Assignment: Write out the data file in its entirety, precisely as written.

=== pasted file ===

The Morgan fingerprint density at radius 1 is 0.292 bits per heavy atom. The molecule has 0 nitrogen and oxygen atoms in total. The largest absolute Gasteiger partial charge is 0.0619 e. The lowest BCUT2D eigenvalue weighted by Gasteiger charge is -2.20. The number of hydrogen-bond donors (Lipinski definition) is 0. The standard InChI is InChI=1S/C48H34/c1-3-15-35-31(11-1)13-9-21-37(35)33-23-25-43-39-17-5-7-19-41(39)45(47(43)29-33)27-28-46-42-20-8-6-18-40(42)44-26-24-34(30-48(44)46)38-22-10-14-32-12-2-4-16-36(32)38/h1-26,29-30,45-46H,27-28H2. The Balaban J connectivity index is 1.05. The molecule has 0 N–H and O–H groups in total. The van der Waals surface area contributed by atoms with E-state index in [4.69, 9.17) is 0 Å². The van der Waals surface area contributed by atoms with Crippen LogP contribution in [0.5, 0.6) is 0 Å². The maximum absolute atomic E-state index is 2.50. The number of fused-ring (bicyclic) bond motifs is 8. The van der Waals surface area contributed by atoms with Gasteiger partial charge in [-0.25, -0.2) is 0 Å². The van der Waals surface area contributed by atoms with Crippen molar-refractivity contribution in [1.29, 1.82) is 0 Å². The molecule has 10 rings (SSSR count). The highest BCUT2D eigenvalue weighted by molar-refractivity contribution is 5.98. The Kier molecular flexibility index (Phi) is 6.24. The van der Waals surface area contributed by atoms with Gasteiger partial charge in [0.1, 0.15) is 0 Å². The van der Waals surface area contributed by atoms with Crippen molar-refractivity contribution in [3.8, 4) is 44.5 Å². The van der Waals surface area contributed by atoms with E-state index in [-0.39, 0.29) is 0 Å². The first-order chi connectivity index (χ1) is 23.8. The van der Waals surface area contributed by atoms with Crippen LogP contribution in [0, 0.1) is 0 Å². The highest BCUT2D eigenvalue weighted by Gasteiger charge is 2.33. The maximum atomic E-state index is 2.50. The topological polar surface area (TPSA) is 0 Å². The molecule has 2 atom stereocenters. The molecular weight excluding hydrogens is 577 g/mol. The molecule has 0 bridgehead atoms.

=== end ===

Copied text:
The Morgan fingerprint density at radius 1 is 0.292 bits per heavy atom. The molecule has 0 nitrogen and oxygen atoms in total. The largest absolute Gasteiger partial charge is 0.0619 e. The lowest BCUT2D eigenvalue weighted by Gasteiger charge is -2.20. The number of hydrogen-bond donors (Lipinski definition) is 0. The standard InChI is InChI=1S/C48H34/c1-3-15-35-31(11-1)13-9-21-37(35)33-23-25-43-39-17-5-7-19-41(39)45(47(43)29-33)27-28-46-42-20-8-6-18-40(42)44-26-24-34(30-48(44)46)38-22-10-14-32-12-2-4-16-36(32)38/h1-26,29-30,45-46H,27-28H2. The Balaban J connectivity index is 1.05. The molecule has 0 N–H and O–H groups in total. The van der Waals surface area contributed by atoms with E-state index in [4.69, 9.17) is 0 Å². The van der Waals surface area contributed by atoms with Crippen LogP contribution in [0.5, 0.6) is 0 Å². The maximum absolute atomic E-state index is 2.50. The number of fused-ring (bicyclic) bond motifs is 8. The van der Waals surface area contributed by atoms with Gasteiger partial charge in [-0.25, -0.2) is 0 Å². The van der Waals surface area contributed by atoms with Crippen molar-refractivity contribution in [1.29, 1.82) is 0 Å². The molecule has 10 rings (SSSR count). The highest BCUT2D eigenvalue weighted by molar-refractivity contribution is 5.98. The Kier molecular flexibility index (Phi) is 6.24. The van der Waals surface area contributed by atoms with Gasteiger partial charge in [0.1, 0.15) is 0 Å². The van der Waals surface area contributed by atoms with Crippen molar-refractivity contribution in [3.8, 4) is 44.5 Å². The van der Waals surface area contributed by atoms with E-state index in [-0.39, 0.29) is 0 Å². The first-order chi connectivity index (χ1) is 23.8. The van der Waals surface area contributed by atoms with Crippen LogP contribution in [0, 0.1) is 0 Å². The highest BCUT2D eigenvalue weighted by Gasteiger charge is 2.33. The maximum atomic E-state index is 2.50. The topological polar surface area (TPSA) is 0 Å². The molecule has 2 atom stereocenters. The molecular weight excluding hydrogens is 577 g/mol. The molecule has 0 bridgehead atoms.